Osprey Aether AG 60 Review
Cons: Slightly on the heavier side, not the best for super heavy loads
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Our Analysis and Test Results
This pack has loads of features, pockets, and a stowable day-pack built into the lid. While the Aether AG 60 is one of the heaviest in our test, it does offer a comfortable waist belt and padded shoulder straps, as well as a suspension system that is more robust than most. The Aether AG 60 is a pack that excels at luxury overnights as well as week-plus long adventures that require 50-pound loads.
Suspension and Comfort
This pack offers a great suspension for comfortably carrying large loads. The AG denotes Osprey's anti-gravity suspension system that looks sort of like a trampoline on the back of the pack. Unlike most other models that use this design, the Aether AG 60 not only suspends its back panel but a portion of the hip belt as well. Despite a fair bit of initial skepticism, our review team agreed it was effective at spreading the weight out evenly across our body, helping to eliminate hot spots, but the AG back panel and hip belt were slightly less breathable than some of the other trampoline style suspensions in our pack test. Overall, the Aether AG 60 has plush, open-mesh shoulder straps that are ergonomically designed and just plain feel great.
The Aether AG 60 has a great suspension system. We found the frame was slightly more robust and supportive than some similar models featuring a trampoline suspension, and in our testing, we found little difference in the comfort of these models with loads below or around 35 pounds; however, once we added more weight, the Aether AG 60 started to stand out as a true workhorse with its ability to handle the load comfortably.
When you load 50 pounds or so, the suspension loses its edge and the pack starts to feel overloaded. If you plan on regularly taking more than that, we'd recommend considering a model known for its load-hauling capabilities.
The Aether AG 60 weighs in at 5 lbs 2 oz, which is heavier than average in our review. To most light-weight backpackers, this pack will feel, overbuilt and burly. When compared with other models we tested, the Aether uses more robust materials and suspension than most. It's certainly packed full of features, but a few of the other packs in its weight range will carry monster loads better. The Aether remains a comfortable pack that brings a lot to the table, allowing it to make up for tipping the scales.
Features and Ease of Use
The Aether AG 60 is easily one of the most feature-rich packs we tested. Overall, we think the features are well-designed and help any user have an enjoyable time in the backcountry.
The lid of the Aether AG 60 sports two separate zippered pockets on the top. Most notable is the third zipper that features a stow-away summit backpack. This separate pack is attached and tucks away in the lid. While this is great for when you want to go for a day hike or a summit push, it also contributes to the overall heaviness of the pack. If the weight concerned you, you can also just ditch the true lid, and use the separate flap that will cover the opening of the primary pack.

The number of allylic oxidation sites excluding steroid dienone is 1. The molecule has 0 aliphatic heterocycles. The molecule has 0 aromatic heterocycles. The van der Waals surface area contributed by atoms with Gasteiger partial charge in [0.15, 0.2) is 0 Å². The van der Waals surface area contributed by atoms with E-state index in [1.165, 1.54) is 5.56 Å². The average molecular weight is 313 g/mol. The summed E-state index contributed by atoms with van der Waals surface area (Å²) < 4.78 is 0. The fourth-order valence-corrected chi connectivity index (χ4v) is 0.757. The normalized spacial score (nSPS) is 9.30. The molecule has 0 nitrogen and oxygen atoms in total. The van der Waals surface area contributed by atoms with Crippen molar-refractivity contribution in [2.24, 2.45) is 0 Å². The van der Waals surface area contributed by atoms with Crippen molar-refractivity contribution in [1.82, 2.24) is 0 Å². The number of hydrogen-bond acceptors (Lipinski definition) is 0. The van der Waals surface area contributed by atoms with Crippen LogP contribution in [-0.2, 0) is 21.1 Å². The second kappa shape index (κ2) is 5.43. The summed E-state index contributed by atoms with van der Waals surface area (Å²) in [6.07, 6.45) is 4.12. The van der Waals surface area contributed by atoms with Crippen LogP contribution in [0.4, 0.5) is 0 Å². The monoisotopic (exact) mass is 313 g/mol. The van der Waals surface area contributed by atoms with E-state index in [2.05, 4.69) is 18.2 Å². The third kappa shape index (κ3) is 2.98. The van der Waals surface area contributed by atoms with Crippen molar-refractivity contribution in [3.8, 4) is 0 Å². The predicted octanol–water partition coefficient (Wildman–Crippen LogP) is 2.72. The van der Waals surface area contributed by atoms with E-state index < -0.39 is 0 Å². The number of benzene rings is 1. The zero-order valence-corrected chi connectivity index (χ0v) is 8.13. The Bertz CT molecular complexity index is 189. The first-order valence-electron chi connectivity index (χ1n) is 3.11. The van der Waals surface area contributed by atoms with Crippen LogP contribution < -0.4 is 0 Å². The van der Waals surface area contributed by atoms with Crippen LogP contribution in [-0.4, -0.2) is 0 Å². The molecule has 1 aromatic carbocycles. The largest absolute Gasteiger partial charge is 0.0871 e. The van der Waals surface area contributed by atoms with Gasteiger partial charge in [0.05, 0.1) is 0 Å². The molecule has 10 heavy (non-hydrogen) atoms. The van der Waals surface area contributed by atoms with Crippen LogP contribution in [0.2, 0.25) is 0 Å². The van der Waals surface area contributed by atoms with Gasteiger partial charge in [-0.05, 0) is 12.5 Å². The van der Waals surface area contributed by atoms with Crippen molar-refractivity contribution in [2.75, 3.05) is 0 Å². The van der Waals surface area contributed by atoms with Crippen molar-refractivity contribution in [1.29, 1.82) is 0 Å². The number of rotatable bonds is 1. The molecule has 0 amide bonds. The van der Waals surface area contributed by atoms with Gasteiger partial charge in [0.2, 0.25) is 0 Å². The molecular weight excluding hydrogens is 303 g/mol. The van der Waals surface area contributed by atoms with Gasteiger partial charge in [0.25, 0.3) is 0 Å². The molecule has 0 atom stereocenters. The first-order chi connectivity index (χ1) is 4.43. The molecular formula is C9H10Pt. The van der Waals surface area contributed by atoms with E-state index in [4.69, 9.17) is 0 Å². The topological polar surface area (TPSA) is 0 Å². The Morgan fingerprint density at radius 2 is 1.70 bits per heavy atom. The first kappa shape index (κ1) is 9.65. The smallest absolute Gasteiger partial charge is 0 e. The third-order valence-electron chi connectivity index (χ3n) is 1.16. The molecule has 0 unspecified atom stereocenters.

We love the features of this pack, but it also seems to be a test balloon that is meant to push the limits of bells-and-whistles. One of our review staff's favorite features was the stretchy back beavertail style pocket, which was a great place to stash items that you wanted to keep close by (like a rain jacket) or things we wanted to dry out (socks, damp base layers, etc.). It's also the perfect place for oddly shaped items you wouldn't necessarily want in the body of the pack, like a fuel bottle or flip-flops.
The zippered hip belt pockets a good size and super handy for keeping small things on hand. They are slightly larger than usual and are one of the easiest to open and close while hiking. The Aether AG 60 features a side access zipper, a sleeping bag compartment, and compression straps on the back and sides of the pack. We also appreciate that the straps over the sleeping bag compartment are long enough to buckle over most closed-cell foam sleeping pads.
The dual-directional stretchy water bottle pockets are tough to use. The top-down orientation is so deep it's difficult to get the bottle in and out. When used in the forward-facing orientation, you still have to reach across your body to use two hands to insert the bottle. We also found that narrow bottles didn't go deep enough in this orientation, and Nalgene-sized bottles fit well, but still got it the way of our natural arm/elbow swing.
Adjustability and Fit
This pack offers around 4 inches of vertical height adjustment, using a design where the shoulder straps are attached to a velcro flap that can be slid up or down on the inside of the back panel. Several other pack manufacturers have copied this simple design, and for a good reason; it's easy to fine-tune, and it's simple, lightweight, and reliable. We have never felt the pack's shoulder straps slip or slide out of place at any time, which earns the Aether AG 60 high marks.
The Aether isn't the highest priced pack in our group, but it will still make you think twice. It does serve up a lot of extra features for the expense, as well as solid suspension and above-average overall comfort. It does cost more than some similarly featured models, but overall this is a great pack with a good value.
The Aether AG 60 is a full-featured pack that has everything most backpackers would want with just a minor weight penalty. Another plus is that the Aether AG 60 also has the suspension to back it up. While it's not what we'd call the best heavy-load hauler, it performed above average, and sports some of the most comfortable shoulder straps, waist belt, and back panel in our review.
— Ian Nicholson